¶ 38 Next, Hayes contends that his trial counsel provided ineffective assistance when he failed to introduce evidence of Morrissette’s violent character, which would have been admissible pursuant to People v. Lynch, 104 Ill.2d 194, 83 Ill.Dec. 598, 470 N.E.2d 1018(1984). In order to prevail on an ineffective assistance of counsel claim, Hayes must show that (1) his counsel’s performance was deficient so as to fall below an objective standard of reasonableness; and (2) the deficient performance prejudiced him so as to deny him a fair trial. Strickland v. Washington, 466 U.S. 668, 687-88, 104 S.Ct. 2052, 80 L.Ed.2d 674 (1984). Hayes is entitled to competent, not perfect, representation. People v. Palmer, 162 Ill.2d 465, 476, 205 Ill.Dec. 506, 643 N.E.2d 797 (1994). A reviewing court will not second-guess “the exercise of judgment, discretion, trial tactics or strategy even where appellate counsel or the reviewing court might have handled the matter differently.” People v. Schmidt, 168 Ill.App.3d 873, 882, 119 Ill.Dec. 458, 522 N.E.2d 1317 (1988). To demonstrate sufficient prejudice, Hayes must show “that there is a reasonable probability that, but for counsel’s unprofessional errors, the result of the proceeding would have been different.”Strickland, 466 U.S. at 694, 104 S.Ct. 2052. Since Hayes “must satisfy both prongs of this test, the failure to establish either prong is fatal to the [ineffective assistance of counsel] claim.” People v. Clendenin, 238 Ill.2d 302, 317-18, 345 Ill.Dec. 467, 939 N.E.2d 310 (2010).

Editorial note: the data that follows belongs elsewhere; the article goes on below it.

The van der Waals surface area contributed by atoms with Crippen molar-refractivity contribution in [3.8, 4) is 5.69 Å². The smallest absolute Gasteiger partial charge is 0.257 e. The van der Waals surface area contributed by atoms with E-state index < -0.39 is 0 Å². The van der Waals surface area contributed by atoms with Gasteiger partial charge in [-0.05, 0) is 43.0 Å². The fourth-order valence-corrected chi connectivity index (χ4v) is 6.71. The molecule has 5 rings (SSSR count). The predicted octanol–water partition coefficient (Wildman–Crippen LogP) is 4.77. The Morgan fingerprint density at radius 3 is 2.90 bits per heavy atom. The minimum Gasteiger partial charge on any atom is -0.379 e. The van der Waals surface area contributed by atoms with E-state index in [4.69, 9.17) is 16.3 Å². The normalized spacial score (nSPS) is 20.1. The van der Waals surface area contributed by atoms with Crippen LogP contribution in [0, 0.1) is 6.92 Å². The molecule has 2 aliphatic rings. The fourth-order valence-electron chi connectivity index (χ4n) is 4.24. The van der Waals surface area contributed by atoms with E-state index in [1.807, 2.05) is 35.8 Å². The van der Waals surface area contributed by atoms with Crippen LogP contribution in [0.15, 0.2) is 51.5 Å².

¶ 39 At trial, Hayes’ counsel attempted to question Wilson about an unrelated incident that took place after the shooting in which he had Morrissette arrested for putting a pistol in his face. The State objected, and counsel explained the evidence was relevant to show Wilson’s bias and motive to lie. The trial court sustained the objection and counsel did not try to introduce the evidence again. Hayes now contends that the evidence was admissible and his trial counsel was ineffective for failing to introduce it pursuant to our supreme court’s holding in Lynch.